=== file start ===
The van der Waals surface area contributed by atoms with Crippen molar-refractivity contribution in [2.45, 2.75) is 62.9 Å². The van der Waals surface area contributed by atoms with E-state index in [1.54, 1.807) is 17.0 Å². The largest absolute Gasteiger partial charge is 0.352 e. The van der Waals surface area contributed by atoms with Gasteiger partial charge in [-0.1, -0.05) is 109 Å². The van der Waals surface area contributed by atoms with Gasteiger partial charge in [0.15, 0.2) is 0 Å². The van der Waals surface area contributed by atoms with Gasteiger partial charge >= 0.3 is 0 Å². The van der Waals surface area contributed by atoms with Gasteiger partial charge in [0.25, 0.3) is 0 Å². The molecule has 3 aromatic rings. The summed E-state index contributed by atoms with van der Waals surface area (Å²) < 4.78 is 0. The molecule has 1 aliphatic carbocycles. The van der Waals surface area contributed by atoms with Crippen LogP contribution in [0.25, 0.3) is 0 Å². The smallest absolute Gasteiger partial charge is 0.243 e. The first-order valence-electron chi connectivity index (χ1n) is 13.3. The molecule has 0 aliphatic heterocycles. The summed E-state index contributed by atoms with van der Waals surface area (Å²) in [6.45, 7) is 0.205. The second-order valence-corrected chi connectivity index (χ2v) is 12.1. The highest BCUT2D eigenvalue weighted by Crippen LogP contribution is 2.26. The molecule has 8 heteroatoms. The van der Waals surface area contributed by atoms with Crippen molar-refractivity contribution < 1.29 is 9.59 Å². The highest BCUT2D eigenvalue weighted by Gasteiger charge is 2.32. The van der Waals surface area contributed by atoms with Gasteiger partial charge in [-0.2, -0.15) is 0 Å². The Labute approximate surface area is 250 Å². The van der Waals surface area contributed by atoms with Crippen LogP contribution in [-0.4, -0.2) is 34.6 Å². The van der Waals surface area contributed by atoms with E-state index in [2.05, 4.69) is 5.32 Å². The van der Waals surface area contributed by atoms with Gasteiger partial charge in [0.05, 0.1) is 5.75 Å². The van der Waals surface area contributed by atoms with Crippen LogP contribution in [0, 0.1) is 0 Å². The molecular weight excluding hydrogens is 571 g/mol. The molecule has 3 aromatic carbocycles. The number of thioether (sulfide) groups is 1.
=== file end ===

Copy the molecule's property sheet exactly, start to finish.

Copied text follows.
The van der Waals surface area contributed by atoms with Crippen molar-refractivity contribution in [2.45, 2.75) is 62.9 Å². The van der Waals surface area contributed by atoms with E-state index in [1.54, 1.807) is 17.0 Å². The largest absolute Gasteiger partial charge is 0.352 e. The van der Waals surface area contributed by atoms with Gasteiger partial charge in [-0.1, -0.05) is 109 Å². The van der Waals surface area contributed by atoms with Gasteiger partial charge in [0.15, 0.2) is 0 Å². The van der Waals surface area contributed by atoms with Gasteiger partial charge >= 0.3 is 0 Å². The van der Waals surface area contributed by atoms with Gasteiger partial charge in [0.25, 0.3) is 0 Å². The molecule has 3 aromatic rings. The summed E-state index contributed by atoms with van der Waals surface area (Å²) < 4.78 is 0. The molecule has 1 aliphatic carbocycles. The van der Waals surface area contributed by atoms with Crippen LogP contribution in [0.25, 0.3) is 0 Å². The smallest absolute Gasteiger partial charge is 0.243 e. The first-order valence-electron chi connectivity index (χ1n) is 13.3. The molecule has 0 aliphatic heterocycles. The summed E-state index contributed by atoms with van der Waals surface area (Å²) in [6.45, 7) is 0.205. The second-order valence-corrected chi connectivity index (χ2v) is 12.1. The highest BCUT2D eigenvalue weighted by Crippen LogP contribution is 2.26. The molecule has 8 heteroatoms. The van der Waals surface area contributed by atoms with Crippen molar-refractivity contribution < 1.29 is 9.59 Å². The highest BCUT2D eigenvalue weighted by Gasteiger charge is 2.32. The van der Waals surface area contributed by atoms with Gasteiger partial charge in [-0.2, -0.15) is 0 Å². The Labute approximate surface area is 250 Å². The van der Waals surface area contributed by atoms with Crippen LogP contribution in [-0.4, -0.2) is 34.6 Å². The van der Waals surface area contributed by atoms with E-state index in [2.05, 4.69) is 5.32 Å². The van der Waals surface area contributed by atoms with Gasteiger partial charge in [0.05, 0.1) is 5.75 Å². The van der Waals surface area contributed by atoms with Crippen LogP contribution in [0, 0.1) is 0 Å². The molecular weight excluding hydrogens is 571 g/mol. The molecule has 3 aromatic carbocycles. The number of thioether (sulfide) groups is 1.